It suggests that 47% will support independence if they believe they will be £500 a year better off, compared with just over a third who will oppose it (37%) and around one in six who do not know (16%).
In contrast, only one in five will back independence (18%) if they think they will be £500 a year worse off, compared with two in three who will support remaining part of the UK (66%) and around one in six do not know (15%).
Commissioned by The Scotsman and Scotland on Sunday newspapers, the ICM poll questioned 1,002 people between September 10 and 13.
It comes as the country approaches a year to go before the referendum next September.
Asked to consider how they will vote if they knew that the result of the referendum leaves them no better or worse off financially, 39% back independence, 44% oppose it and 17% do not know.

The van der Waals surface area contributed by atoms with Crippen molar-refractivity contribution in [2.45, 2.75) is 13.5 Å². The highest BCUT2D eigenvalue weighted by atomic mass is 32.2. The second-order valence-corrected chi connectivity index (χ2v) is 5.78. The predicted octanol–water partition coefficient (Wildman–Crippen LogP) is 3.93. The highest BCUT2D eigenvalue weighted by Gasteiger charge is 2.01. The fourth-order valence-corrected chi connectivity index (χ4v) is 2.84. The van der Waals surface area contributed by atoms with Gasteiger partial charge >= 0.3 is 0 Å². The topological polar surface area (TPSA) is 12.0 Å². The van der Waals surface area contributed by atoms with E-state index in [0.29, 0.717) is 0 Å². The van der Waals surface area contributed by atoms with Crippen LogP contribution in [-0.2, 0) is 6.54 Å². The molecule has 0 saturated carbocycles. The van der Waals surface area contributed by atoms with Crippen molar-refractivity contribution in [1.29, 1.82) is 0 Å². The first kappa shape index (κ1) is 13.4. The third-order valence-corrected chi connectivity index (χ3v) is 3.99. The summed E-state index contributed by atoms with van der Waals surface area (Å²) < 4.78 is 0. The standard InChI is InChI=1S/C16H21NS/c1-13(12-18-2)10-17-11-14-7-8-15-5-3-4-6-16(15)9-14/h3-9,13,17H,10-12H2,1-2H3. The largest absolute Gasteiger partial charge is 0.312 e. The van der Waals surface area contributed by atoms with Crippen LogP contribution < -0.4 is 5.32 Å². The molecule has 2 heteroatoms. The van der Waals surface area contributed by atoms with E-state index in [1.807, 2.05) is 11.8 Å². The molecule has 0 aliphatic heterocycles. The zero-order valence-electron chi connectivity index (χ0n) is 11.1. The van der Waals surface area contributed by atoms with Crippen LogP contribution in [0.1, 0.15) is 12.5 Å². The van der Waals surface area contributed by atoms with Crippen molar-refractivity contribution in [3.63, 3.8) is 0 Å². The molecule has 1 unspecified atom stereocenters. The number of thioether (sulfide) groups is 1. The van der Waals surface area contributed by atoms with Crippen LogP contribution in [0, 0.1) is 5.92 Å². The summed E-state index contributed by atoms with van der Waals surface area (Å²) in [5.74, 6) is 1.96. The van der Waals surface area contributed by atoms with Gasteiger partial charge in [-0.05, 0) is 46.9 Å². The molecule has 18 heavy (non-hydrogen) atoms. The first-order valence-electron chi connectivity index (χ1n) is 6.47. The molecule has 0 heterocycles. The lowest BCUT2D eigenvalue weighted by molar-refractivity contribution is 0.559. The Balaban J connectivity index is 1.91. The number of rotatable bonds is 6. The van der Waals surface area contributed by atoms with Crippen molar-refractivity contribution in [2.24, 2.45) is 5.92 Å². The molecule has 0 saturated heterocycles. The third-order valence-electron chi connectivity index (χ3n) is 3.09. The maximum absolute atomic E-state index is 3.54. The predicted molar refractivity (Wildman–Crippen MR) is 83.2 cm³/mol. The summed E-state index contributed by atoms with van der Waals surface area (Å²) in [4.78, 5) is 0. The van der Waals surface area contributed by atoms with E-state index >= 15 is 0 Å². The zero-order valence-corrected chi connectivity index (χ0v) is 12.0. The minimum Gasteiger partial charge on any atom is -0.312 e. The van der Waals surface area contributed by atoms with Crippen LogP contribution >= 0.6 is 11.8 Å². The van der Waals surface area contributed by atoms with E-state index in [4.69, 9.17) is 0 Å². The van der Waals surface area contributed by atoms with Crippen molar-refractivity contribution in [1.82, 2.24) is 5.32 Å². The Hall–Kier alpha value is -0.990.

Around half say they think independence will be bad for the economy (48%), three in 10 think it will be good for the economy (31%), around one in 20 think there will be no difference (6%) and one in seven do not know (14%), according to the poll published at the weekend.
It also suggests that 49% of people would vote No, 32% would vote Yes and 19% do not know how they would vote on the referendum question: Should Scotland be an independent country?
Commenting on the poll, SNP deputy leader and Deputy First Minister Nicola Sturgeon said: "This is a welcome finding, underlining that people in Scotland know we've got what it takes to be an independent country.
"Scotland generates 9.9% of UK tax revenues and gets 9.3% of spending in return, and the most recent Government Expenditure and Revenue Scotland report showed that Scotland's finances are stronger than the UK's as a whole to the tune of £4.4 billion which equates to £824 per person.
"We are extremely confident, therefore, of demonstrating that we can build a more successful economy and fairer society with the powers of an independent Scotland."